Megacities @ National Geographic Magazine

GIBS Information Centre / GIBSIC‘s insight:

Urbanization – megacities:” . . . cities will be bigger than ever. A megacity has more than ten million inhabitants. In 1995 there were 14; in 2015 there will be 21. And the ranking will have shifted: Today the five largest cities are Tokyo, Mexico City, São Paulo, New York City, and Mumbai (Bombay), and in 2015 they will probably be Tokyo, Dhaka, Mumbai, São Paulo, and Delhi.   –   And yet, population numbers by themselves don’t determine a city’s prospects; after all, Addis Ababa, Ethiopia, and Hamburg, Germany, have the same population. Nor is explosive growth necessarily the determining factor. “City problems,” one authority points out, “mostly have to do with weak, ineffective, and usually unrepresentative city governments.”   –   None of this is inevitable. Lest we imagine that slums and misery are somehow the fate of the Third World, it’s worth recalling the horrific lower depths of London, Paris, and New York that inspired the great social movements of the 19th and 20th centuries, and the crusading zeal of novelists Charles Dickens and Victor Hugo and photographer Jacob Riis against the festering tenements, sweatshops, and child labor that blighted these cities, now among the First World’s proudest metropolises. Solutions have been found before.”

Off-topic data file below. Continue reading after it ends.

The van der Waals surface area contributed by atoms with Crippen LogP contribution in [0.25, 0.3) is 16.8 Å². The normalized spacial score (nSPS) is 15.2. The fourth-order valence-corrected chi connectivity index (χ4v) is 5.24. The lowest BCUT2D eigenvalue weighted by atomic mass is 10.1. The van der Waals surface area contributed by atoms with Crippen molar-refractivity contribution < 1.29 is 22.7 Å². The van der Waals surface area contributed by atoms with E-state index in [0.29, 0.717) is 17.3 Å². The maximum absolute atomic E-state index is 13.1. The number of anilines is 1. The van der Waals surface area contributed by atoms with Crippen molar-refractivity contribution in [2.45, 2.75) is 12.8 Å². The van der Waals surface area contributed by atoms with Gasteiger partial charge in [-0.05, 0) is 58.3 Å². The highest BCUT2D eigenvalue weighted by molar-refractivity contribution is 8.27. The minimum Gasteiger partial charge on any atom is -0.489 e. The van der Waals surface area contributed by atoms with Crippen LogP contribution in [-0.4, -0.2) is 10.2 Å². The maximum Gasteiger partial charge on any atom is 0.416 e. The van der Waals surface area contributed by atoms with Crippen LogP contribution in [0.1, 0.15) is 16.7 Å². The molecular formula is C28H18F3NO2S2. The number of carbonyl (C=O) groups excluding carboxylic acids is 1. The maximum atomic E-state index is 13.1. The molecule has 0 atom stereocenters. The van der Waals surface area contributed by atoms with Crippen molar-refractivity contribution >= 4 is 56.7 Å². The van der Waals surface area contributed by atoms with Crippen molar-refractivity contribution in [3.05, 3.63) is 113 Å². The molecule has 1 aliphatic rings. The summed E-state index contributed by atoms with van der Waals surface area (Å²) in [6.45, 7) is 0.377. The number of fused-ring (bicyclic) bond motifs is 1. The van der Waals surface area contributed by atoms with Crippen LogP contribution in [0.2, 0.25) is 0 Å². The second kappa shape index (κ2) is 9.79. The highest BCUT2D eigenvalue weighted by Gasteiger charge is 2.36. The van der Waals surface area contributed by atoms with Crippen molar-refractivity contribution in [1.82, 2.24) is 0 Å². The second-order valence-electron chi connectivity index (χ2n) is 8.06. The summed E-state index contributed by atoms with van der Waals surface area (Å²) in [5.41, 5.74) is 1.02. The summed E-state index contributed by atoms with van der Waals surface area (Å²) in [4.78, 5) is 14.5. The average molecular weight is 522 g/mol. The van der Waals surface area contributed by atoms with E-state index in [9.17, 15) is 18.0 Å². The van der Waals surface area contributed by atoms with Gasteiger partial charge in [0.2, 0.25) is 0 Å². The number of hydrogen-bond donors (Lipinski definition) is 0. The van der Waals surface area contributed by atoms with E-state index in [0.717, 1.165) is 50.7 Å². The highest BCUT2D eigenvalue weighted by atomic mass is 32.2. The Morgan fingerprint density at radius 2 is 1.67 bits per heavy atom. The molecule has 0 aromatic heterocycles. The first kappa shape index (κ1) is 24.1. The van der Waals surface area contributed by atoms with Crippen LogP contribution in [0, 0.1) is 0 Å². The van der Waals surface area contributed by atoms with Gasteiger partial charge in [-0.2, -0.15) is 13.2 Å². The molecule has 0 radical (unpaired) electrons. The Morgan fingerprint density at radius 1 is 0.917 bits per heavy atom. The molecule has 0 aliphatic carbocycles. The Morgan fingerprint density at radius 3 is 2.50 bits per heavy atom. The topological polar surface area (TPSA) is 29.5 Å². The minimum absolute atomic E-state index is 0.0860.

See on ngm.nationalgeographic.com

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